President Donald Trump on Wednesday became the third U.S. president in history to be impeached, as the Democratic-led House of Representatives approved abuse-of-power and obstruction-of-Congress charges against the Republican leader.
Voting after a day of rancorous partisan debate, the House backed the articles of impeachment against Trump largely along party lines. No Republicans supported either charge and only a few Democrats broke ranks on both articles.
The evening votes followed a months-long investigation into Trump, who has consistently denied any wrongdoing and called the proceedings a “witch hunt.”
Investors have largely ignored the impeachment drama in Washington. Stocks finished Wednesday trading mixed, but equities have notched solid gains this year, with the S&P 500
up more than 27% and the Dow Jones Industrial Average
up over 21%. The Nasdaq Composite
has advanced around 33%.
The Democrats’ impeachment case rests on what they call Trump’s abuse of power by withholding aid to Ukraine to pressure Kyiv to announce investigations that could politically benefit him. Democrats also charged Trump with obstructing Congress, by instructing his top advisers to defy subpoenas.
“If we don’t act, we would be derelict in our duty. He gave us no choice,” said Speaker Nancy Pelosi, a California Democrat, in remarks on the House floor.
The matter now moves to the Republican-controlled Senate, where a trial is expected to begin in January. Senate Majority Leader Mitch McConnell, a Kentucky Republican, told Fox News last week that there is “no chance” Trump will be removed from office. A January trial would come shortly ahead of the first presidential primaries of the 2020 election season, with Democrats choosing from a wide field of contenders seeking to take on Trump in November.
Opening a “Keep America Great” rally in Battle Creek, Mich., on Wednesday night, Trump brushed off the action in the House. “It doesn’t really feel like we’re being impeached,” he told supporters. Earlier in the day he called the Democrats’ efforts “an assault on America,” in a tweet.
Tweeting Wednesday morning, Trump said, “Read the Transcripts,” referring to records of conversations with Ukrainian President Volodymyr Zelensky. “This should never happen to another President again. Say a PRAYER!”
In a July call with Zelensky, Trump asked him to investigate Democrats and former Vice President Joe Biden, who is seeking his party’s 2020 presidential nomination. Trump has defended that call as “perfect.”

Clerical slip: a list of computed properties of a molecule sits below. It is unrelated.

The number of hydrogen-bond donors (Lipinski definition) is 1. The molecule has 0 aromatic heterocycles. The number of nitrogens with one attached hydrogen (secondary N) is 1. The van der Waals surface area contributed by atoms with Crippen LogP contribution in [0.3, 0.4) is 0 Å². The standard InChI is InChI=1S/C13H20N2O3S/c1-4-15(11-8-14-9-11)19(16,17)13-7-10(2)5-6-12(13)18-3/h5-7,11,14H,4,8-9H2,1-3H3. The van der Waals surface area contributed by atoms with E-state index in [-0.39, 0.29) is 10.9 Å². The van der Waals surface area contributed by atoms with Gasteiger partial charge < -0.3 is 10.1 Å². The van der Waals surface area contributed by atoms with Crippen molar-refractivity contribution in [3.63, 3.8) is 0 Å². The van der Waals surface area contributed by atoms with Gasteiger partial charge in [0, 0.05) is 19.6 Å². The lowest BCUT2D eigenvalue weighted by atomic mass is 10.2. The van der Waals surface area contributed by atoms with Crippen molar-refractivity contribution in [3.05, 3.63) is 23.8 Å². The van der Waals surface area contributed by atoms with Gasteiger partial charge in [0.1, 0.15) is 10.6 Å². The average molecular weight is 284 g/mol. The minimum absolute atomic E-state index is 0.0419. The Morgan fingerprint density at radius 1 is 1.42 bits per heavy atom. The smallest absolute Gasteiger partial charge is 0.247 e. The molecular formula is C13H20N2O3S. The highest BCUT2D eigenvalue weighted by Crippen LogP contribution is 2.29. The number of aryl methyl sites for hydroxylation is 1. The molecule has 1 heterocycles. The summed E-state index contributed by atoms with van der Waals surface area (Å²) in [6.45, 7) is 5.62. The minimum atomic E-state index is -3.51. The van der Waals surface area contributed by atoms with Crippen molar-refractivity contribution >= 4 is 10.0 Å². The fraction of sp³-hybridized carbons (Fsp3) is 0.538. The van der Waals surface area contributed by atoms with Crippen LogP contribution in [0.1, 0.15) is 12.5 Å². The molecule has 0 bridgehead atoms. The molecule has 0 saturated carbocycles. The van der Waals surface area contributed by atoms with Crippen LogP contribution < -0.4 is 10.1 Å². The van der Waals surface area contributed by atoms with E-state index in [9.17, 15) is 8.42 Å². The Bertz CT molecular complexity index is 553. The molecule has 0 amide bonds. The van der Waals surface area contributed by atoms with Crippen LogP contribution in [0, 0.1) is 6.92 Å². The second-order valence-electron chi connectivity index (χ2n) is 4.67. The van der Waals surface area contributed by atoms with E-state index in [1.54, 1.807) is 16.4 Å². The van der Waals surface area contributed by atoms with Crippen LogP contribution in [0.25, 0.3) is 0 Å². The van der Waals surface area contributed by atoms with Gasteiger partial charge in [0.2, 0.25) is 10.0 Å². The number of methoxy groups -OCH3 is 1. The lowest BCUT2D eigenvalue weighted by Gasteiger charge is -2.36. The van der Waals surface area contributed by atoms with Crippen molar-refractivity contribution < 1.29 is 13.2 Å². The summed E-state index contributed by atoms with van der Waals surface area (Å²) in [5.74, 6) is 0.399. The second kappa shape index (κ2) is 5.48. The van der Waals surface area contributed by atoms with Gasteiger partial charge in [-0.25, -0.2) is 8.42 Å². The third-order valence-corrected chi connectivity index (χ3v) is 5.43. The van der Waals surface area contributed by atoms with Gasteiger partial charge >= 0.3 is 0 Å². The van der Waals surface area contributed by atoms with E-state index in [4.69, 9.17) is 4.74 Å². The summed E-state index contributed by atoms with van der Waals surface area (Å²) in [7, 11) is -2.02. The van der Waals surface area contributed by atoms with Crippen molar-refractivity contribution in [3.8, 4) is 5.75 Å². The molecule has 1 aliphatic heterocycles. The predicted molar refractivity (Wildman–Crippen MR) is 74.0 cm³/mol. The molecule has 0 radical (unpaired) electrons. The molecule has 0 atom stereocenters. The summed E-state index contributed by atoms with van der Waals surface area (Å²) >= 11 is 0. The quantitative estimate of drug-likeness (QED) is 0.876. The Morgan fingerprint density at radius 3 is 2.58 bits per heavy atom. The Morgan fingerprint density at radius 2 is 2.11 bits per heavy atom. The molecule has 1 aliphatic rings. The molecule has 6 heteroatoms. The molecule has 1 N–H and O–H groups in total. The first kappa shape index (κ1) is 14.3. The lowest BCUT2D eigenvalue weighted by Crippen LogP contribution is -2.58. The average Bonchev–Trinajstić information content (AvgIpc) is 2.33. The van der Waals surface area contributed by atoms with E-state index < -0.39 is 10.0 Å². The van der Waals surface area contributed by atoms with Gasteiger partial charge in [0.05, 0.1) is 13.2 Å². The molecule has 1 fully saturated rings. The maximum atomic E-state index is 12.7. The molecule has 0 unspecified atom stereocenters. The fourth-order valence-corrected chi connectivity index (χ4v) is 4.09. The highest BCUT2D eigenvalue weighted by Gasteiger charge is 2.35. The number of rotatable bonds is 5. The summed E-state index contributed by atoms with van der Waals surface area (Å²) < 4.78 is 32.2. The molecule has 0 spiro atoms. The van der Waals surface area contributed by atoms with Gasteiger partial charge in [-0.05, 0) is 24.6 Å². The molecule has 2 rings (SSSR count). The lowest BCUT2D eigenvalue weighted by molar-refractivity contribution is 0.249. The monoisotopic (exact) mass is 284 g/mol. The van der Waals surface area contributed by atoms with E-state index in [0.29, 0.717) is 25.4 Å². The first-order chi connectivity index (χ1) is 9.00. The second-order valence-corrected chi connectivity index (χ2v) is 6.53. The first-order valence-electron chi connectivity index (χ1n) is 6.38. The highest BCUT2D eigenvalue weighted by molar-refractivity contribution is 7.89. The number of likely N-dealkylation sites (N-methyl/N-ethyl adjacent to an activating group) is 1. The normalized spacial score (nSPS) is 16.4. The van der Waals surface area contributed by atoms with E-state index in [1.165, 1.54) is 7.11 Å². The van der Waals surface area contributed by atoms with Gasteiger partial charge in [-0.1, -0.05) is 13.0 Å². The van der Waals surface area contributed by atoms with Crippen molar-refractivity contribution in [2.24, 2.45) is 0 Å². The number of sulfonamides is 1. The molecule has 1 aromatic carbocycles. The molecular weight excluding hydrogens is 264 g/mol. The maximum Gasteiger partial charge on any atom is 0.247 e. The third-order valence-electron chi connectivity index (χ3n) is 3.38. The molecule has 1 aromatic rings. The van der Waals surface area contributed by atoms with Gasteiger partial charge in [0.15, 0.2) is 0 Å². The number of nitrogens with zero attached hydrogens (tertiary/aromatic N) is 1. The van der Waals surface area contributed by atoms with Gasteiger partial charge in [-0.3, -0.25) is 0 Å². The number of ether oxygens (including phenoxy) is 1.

The daylong House debate featured Republicans like Rep. Doug Collins of Georgia, the top GOP member on the House Judiciary Committee, charging Democrats with trying to fulfill a goal originating in November 2016.
“You’ve been wanting to do this ever since the gentleman was elected,” said Collins.
Democrats rejected that argument. “We will clarify that in America, no one is above the law,” said Rep. Hakeem Jeffries of New York. Rep. David Cicilline of Rhode Island said, “this is not about making history, this is about holding a lawless president accountable.”
Another Republican, Rep. Barry Loudermilk of Georgia, likened the proceedings to the trial of Jesus Christ. “During that sham trial, Pontius Pilate afforded more rights to Jesus than Democrats have afforded this president in this process,” he said.
Pelosi formally opened the impeachment inquiry on Sept. 24. In a letter to the speaker on Tuesday, Trump said she and her party were “declaring war” on American democracy. Pelosi called the president’s six-page letter “really sick.”
Two Democrats — Reps. Jeff Van Drew of New Jersey and Collin Peterson of Minnesota — voted against the abuse-of-power charge. Van Drew is about to switch parties; Peterson hails from a district Trump won overwhelmingly and has said impeachment is a waste of time since the Senate is unlikely to remove him. Van Drew and Peterson also voted against the obstruction article, as did Jared Golden, a Democrat from a conservative Maine district. Hawaii Rep. Tulsi Gabbard, a Democrat running for president, voted “present” on both articles.
The vote on abuse of power was 230-197 and on obstruction of Congress it was 229-198.
As the House was debating Wednesday, the yield on the 10-year U.S. Treasury note
rose three basis points to 1.93% and the U.S. dollar
was up less than 1% against a basket of its major rivals.
“So far, impeachment has had essentially no market impact as traders do not expect the president will be removed from office,” said Chris Low, chief economist of FHN Financial, in a note.